RR:C19 Evidence Scale rating by reviewer:
This paper provides an extensive analysis of how side effects and biometric measurements are associated with nAbs after the 2nd dose of mRNA COVID-19 vaccines. The study is well designed with 6 days of detailed questionnaires plus the biometric measurements, which is much more extensive than other studies. The statistical methods are appropriate with attention to multiplicity and the results are interesting and have implications for messaging.
I was impressed with the statistical approach the authors adopted. I felt it was thoughtful and complete. For example, I liked how they considered 1st percentile mean and 99th percentile of the 4 biomarkers. I worked a little on that type of data a while and wish I had thought of using the extreme percentiles as they should be sensitive to effects while the mean likely just dilute signal. Then the idea of identifying biomarkers by comparing dose 1 to dose 2 is clever.
Some of the other data analysis is more standard, but still they chose the right method and then were thorough in their evaluation, e.g. diagnostics and knowing to use the Kenward-Roger method for small samples.
They do have a multiple testing problem and are principled and thorough. Their strategy was to be expansive and consider 3 way interactions between vaccine, time point, and feature. This approach allows that the effect of vaccines might differ, the effects might be different at different time points and that there might be a kind of synergy where e.g. the effect of mRNA-1273 at time 2 was much greater BNT. This all makes sense as the vaccines have different doses and the time course of nAb response might be complex.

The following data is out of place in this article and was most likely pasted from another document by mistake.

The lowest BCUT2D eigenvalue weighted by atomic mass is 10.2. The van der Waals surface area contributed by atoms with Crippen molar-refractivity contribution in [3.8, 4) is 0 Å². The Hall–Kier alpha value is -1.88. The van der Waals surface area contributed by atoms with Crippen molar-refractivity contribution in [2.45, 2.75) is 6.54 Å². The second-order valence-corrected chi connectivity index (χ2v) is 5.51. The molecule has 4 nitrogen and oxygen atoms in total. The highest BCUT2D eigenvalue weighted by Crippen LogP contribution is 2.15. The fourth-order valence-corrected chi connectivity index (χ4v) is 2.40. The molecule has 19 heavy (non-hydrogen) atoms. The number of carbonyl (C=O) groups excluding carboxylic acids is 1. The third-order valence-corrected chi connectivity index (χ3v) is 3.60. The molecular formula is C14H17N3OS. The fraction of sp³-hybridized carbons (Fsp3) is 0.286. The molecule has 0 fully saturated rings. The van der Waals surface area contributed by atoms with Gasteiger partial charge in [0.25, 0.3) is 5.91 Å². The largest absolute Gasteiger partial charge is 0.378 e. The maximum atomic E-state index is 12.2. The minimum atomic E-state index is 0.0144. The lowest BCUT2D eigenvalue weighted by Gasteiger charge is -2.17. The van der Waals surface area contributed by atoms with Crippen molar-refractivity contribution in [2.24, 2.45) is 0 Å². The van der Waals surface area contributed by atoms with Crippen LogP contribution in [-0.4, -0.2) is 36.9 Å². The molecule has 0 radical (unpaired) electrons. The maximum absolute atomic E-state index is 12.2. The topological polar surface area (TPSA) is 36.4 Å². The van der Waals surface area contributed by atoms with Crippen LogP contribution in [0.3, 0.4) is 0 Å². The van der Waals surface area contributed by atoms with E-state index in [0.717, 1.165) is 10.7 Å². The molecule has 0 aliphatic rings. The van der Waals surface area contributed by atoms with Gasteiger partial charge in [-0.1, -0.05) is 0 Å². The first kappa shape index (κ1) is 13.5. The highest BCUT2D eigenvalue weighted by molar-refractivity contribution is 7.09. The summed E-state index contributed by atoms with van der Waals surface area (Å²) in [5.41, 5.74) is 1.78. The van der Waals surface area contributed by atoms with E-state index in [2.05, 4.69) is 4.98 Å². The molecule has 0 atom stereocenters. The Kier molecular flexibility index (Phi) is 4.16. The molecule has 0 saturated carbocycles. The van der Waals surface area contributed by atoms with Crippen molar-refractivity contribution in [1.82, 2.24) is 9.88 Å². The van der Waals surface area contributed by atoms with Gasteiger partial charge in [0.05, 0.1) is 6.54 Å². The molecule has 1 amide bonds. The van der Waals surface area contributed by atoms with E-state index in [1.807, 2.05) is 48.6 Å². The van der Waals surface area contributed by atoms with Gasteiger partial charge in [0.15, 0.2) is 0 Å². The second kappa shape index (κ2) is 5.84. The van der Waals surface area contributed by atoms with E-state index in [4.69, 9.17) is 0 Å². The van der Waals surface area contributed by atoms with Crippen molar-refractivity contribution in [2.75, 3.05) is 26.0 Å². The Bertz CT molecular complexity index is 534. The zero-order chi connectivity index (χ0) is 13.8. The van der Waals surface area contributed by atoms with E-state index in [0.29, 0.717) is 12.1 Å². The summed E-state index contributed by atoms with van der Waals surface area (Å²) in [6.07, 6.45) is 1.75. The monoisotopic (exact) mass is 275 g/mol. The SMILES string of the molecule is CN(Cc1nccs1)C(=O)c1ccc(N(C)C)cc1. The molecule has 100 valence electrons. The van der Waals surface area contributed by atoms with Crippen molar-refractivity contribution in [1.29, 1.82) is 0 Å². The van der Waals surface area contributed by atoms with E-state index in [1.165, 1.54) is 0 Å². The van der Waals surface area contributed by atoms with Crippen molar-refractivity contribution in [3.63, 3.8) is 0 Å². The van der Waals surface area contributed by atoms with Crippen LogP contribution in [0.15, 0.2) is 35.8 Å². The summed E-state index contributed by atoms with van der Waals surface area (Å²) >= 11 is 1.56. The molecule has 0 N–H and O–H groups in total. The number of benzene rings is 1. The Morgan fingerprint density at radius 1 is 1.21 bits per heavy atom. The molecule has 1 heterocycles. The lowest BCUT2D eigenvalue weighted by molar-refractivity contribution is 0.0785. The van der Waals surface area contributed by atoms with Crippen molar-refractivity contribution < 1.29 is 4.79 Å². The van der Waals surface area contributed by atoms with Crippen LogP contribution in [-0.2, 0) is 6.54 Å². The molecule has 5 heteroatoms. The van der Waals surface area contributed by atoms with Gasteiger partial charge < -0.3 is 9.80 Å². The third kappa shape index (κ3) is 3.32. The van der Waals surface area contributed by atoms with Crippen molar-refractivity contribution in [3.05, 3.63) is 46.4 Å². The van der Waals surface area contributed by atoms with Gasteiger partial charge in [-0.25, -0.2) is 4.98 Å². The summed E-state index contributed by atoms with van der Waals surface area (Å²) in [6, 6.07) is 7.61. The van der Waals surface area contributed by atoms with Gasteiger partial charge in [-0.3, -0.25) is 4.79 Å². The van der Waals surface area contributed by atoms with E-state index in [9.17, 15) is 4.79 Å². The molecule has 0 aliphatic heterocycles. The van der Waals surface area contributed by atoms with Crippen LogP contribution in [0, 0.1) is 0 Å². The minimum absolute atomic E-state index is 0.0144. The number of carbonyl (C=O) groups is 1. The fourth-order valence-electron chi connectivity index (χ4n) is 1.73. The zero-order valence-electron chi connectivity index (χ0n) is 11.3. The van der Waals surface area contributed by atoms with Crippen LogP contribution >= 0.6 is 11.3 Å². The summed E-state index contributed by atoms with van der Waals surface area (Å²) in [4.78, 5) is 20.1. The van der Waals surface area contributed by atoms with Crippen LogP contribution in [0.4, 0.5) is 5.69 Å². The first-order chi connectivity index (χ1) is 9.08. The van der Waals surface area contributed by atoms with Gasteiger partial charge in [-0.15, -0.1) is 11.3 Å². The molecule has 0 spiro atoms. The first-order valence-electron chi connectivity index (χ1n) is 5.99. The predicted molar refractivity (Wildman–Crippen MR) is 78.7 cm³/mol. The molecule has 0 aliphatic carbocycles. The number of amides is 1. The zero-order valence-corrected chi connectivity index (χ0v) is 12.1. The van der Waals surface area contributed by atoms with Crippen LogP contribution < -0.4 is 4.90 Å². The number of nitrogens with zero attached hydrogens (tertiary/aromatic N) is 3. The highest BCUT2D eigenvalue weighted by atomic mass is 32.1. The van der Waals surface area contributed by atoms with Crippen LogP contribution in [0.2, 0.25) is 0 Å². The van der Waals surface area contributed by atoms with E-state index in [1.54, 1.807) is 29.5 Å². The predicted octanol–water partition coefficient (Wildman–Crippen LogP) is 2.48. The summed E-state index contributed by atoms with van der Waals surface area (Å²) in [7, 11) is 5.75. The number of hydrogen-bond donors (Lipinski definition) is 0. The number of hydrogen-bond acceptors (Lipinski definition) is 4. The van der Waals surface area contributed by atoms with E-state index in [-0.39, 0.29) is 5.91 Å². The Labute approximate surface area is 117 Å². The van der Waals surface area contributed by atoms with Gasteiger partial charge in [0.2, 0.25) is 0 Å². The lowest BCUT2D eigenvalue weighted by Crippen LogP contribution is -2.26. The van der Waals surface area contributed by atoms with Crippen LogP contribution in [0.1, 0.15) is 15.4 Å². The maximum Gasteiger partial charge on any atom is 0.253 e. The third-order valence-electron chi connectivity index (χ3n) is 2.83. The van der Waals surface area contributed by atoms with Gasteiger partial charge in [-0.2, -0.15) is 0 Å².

I also felt the design was impressive with such a thorough questionnaire and the extensive biomarker measurements. Really, I’d not seen anything like this. In the Moderna phase 3 trial COVE, there had been a paper written on this topic, but it just used data that had been designed to assess adverse effects, their results were more modest and less interesting. So I was taken with this really thoughtful design and its successful execution.
I also felt their study---linking symptoms to immune response was of interest both to clinicians/researches but also the broader community. I also felt use of the nAb assay is a preferred metric for immune response. And I liked their visualizations.
It is interesting to select biometric endpoints based on the biggest effect between dose 1 and dose 2. Because this doesn’t involved the nAb measurement it doesn’t impact the type I error rate.
I’ve seen it written as nAb more commonly than nAB.
The X-axes of Figure 2 and 3 show much larger changes in skin temp and heart rate following dose 2 compared to dose 1. It’s well known that the greater variation in X, the greater power one has to detect a non-zero slope. This could be mentioned as a potential reason why the evidence is weaker for dose 1.